AAS Meeting #194 - Chicago, Illinois, May/June 1999
Session 70. Astronomy and Education
Display, Wednesday, June 2, 1999, 10:00am-6:30pm, Southwest Exhibit Hall

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[70.07] Visualizing the Big Bang: An Introduction to Topology and 3-Manifolds for Undergraduates

R.B. Gardner (East Tennessee State University)

A popular tool used in freshman astronomy classes is the ``balloon analogy'' of the universe. In this analogy, we imagine ourselves as two-dimensional inhabitants of the surface of a swelling sphere. This model of the universe has the desirable properties that it (1) has no edge, (2) has no center, and (3) satisfies Hubble's Law. Also, this model has spherical geometry and a finite amount of ``space.'' When discussing the other possible geometries of the universe (namely, Euclidean and hyperbolic), the two-dimensional analogies used are usually the Euclidean plane and the hyperbolic parabaloid (respectively). These surfaces have the desired curvatures and geometries. However, many students get the impression from these examples that a space with zero or negative curvature must be infinite. This is not the case.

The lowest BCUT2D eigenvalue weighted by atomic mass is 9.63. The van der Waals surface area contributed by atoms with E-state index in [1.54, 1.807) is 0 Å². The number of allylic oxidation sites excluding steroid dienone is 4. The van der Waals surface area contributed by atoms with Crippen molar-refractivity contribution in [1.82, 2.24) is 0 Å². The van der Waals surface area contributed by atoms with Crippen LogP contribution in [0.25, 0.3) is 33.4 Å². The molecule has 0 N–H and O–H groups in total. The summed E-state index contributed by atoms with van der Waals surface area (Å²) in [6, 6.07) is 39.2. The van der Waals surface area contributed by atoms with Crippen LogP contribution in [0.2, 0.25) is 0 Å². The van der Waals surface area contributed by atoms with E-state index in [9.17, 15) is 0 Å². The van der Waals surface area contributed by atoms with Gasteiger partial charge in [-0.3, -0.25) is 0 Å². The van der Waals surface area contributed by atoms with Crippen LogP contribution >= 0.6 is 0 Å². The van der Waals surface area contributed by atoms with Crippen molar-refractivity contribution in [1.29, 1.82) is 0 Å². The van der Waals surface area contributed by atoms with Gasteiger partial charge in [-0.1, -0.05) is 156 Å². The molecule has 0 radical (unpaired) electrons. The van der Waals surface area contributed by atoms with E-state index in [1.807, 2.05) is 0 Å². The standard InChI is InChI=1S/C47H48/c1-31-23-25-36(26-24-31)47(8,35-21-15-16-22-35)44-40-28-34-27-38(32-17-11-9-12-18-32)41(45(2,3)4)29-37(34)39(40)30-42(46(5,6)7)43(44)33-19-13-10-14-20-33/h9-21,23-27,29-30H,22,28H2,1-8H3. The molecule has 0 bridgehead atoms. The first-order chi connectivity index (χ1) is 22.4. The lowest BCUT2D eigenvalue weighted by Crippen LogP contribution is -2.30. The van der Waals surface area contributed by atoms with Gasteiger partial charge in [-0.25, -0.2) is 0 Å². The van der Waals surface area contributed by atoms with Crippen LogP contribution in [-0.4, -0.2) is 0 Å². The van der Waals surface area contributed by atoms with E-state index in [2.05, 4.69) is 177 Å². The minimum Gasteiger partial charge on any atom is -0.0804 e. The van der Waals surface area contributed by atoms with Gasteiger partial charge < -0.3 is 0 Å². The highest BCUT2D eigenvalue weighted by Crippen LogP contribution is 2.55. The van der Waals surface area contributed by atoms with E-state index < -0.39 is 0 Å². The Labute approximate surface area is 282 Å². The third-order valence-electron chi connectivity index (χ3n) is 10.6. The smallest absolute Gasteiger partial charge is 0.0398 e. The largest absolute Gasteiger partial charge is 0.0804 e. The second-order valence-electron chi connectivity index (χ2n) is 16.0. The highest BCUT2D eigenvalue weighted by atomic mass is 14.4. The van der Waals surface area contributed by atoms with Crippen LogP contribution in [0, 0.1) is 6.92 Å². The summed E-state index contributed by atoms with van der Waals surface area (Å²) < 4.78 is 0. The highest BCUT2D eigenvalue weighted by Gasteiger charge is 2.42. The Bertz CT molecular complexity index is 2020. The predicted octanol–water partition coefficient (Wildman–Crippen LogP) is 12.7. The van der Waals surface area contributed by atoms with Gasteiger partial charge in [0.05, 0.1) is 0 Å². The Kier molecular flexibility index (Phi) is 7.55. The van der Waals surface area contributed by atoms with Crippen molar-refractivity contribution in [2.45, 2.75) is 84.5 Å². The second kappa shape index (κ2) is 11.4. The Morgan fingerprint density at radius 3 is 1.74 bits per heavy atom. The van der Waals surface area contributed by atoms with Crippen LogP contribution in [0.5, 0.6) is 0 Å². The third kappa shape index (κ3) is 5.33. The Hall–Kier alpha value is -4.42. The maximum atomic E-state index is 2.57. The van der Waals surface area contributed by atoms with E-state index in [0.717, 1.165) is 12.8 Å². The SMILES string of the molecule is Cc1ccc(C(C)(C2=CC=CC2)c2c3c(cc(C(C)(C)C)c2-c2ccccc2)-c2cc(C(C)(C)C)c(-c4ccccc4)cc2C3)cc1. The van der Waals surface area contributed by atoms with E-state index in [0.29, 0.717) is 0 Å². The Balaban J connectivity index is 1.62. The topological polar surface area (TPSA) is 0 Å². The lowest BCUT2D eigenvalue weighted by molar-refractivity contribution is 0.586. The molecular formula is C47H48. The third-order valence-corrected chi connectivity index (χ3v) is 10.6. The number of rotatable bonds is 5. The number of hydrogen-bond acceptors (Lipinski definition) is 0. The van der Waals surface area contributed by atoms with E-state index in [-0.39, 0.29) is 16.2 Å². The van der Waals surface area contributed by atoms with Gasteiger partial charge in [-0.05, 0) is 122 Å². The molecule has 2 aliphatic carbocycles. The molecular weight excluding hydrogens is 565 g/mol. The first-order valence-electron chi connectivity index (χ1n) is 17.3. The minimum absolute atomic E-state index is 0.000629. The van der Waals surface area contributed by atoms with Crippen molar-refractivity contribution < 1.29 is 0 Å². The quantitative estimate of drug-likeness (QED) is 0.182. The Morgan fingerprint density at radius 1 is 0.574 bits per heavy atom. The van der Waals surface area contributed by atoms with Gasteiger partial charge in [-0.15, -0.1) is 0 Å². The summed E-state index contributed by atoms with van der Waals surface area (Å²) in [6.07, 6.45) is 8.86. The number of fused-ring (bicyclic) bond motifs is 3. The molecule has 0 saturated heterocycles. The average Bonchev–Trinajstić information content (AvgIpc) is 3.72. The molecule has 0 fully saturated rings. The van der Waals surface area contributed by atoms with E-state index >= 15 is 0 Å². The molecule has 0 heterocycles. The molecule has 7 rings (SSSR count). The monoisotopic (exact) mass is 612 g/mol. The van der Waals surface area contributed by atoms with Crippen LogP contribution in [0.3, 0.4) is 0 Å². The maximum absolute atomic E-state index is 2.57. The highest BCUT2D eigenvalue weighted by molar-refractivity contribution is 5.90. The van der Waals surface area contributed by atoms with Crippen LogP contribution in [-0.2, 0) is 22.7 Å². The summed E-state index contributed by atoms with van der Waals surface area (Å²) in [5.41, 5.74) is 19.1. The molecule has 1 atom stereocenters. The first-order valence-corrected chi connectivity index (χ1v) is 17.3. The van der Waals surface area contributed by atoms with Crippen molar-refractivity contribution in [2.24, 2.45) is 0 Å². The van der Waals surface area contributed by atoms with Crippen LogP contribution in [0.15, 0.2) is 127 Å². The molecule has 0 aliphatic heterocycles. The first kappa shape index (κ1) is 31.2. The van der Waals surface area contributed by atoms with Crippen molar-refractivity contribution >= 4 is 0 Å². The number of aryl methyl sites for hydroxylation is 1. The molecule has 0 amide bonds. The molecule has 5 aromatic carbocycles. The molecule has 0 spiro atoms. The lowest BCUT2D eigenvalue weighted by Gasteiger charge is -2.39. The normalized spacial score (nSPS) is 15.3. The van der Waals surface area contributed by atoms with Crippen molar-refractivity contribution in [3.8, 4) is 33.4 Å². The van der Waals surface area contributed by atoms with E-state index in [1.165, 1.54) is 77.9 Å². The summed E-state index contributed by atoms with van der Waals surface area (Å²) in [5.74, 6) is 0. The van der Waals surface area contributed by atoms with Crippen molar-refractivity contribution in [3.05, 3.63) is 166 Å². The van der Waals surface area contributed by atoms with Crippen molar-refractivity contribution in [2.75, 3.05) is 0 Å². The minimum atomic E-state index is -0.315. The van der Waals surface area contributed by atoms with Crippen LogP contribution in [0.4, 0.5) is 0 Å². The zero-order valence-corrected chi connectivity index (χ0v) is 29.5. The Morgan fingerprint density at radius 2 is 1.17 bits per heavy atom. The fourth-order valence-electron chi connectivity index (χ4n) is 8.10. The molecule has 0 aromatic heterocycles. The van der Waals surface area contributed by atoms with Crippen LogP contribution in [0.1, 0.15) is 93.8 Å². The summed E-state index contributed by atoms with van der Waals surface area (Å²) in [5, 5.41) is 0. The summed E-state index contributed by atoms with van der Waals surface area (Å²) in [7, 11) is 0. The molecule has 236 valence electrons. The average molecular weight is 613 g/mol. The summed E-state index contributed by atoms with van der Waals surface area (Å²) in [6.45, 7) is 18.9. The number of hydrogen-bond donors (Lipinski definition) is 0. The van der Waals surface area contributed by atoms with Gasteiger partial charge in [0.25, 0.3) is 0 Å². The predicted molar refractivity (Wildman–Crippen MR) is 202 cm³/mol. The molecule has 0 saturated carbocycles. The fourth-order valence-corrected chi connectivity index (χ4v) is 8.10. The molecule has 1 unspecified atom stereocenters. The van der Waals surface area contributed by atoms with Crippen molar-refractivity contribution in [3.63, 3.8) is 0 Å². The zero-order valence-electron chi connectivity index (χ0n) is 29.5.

In this presentation, an informal description of 3-manifolds and their topology will be given. A catalogue of topologically distinct manifolds will be presented, including those which have zero and negative curvature, yet have finite volume. Models of the universe in terms of these manifolds will be introduced. Finally, empirical methods for determining which 3-manifold represents the topology of our universe will be described.

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